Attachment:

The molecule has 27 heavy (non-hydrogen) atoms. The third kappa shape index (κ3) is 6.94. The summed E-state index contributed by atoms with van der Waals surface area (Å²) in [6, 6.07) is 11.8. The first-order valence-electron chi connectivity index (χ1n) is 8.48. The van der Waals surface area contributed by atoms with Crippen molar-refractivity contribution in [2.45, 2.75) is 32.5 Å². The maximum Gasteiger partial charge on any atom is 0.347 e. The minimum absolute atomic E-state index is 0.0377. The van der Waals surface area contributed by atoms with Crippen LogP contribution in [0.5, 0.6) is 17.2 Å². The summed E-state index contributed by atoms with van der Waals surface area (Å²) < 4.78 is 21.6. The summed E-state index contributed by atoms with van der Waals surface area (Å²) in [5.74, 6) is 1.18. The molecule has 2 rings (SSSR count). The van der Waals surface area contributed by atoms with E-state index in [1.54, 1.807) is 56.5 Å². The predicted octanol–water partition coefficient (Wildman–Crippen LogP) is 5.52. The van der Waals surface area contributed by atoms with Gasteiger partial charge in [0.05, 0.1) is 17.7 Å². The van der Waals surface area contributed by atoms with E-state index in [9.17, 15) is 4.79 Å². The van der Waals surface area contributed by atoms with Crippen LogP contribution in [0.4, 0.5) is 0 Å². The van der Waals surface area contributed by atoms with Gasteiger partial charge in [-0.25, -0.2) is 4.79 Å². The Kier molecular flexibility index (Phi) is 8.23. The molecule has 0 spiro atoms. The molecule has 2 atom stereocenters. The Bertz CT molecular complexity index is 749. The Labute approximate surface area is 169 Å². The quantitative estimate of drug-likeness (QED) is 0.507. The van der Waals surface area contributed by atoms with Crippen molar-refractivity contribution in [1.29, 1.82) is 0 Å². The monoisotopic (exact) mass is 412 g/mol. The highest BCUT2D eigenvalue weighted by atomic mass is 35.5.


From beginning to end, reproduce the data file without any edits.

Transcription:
The molecule has 27 heavy (non-hydrogen) atoms. The third kappa shape index (κ3) is 6.94. The summed E-state index contributed by atoms with van der Waals surface area (Å²) in [6, 6.07) is 11.8. The first-order valence-electron chi connectivity index (χ1n) is 8.48. The van der Waals surface area contributed by atoms with Crippen molar-refractivity contribution in [2.45, 2.75) is 32.5 Å². The maximum Gasteiger partial charge on any atom is 0.347 e. The minimum absolute atomic E-state index is 0.0377. The van der Waals surface area contributed by atoms with Crippen LogP contribution in [0.5, 0.6) is 17.2 Å². The summed E-state index contributed by atoms with van der Waals surface area (Å²) < 4.78 is 21.6. The summed E-state index contributed by atoms with van der Waals surface area (Å²) in [5.74, 6) is 1.18. The molecule has 2 rings (SSSR count). The van der Waals surface area contributed by atoms with E-state index in [1.54, 1.807) is 56.5 Å². The predicted octanol–water partition coefficient (Wildman–Crippen LogP) is 5.52. The van der Waals surface area contributed by atoms with Gasteiger partial charge in [0.05, 0.1) is 17.7 Å². The van der Waals surface area contributed by atoms with E-state index in [9.17, 15) is 4.79 Å². The van der Waals surface area contributed by atoms with Crippen LogP contribution in [0.4, 0.5) is 0 Å². The van der Waals surface area contributed by atoms with Gasteiger partial charge in [-0.25, -0.2) is 4.79 Å². The Kier molecular flexibility index (Phi) is 8.23. The molecule has 0 spiro atoms. The molecule has 2 atom stereocenters. The Bertz CT molecular complexity index is 749. The Labute approximate surface area is 169 Å². The quantitative estimate of drug-likeness (QED) is 0.507. The van der Waals surface area contributed by atoms with Crippen molar-refractivity contribution in [1.29, 1.82) is 0 Å². The monoisotopic (exact) mass is 412 g/mol. The highest BCUT2D eigenvalue weighted by atomic mass is 35.5.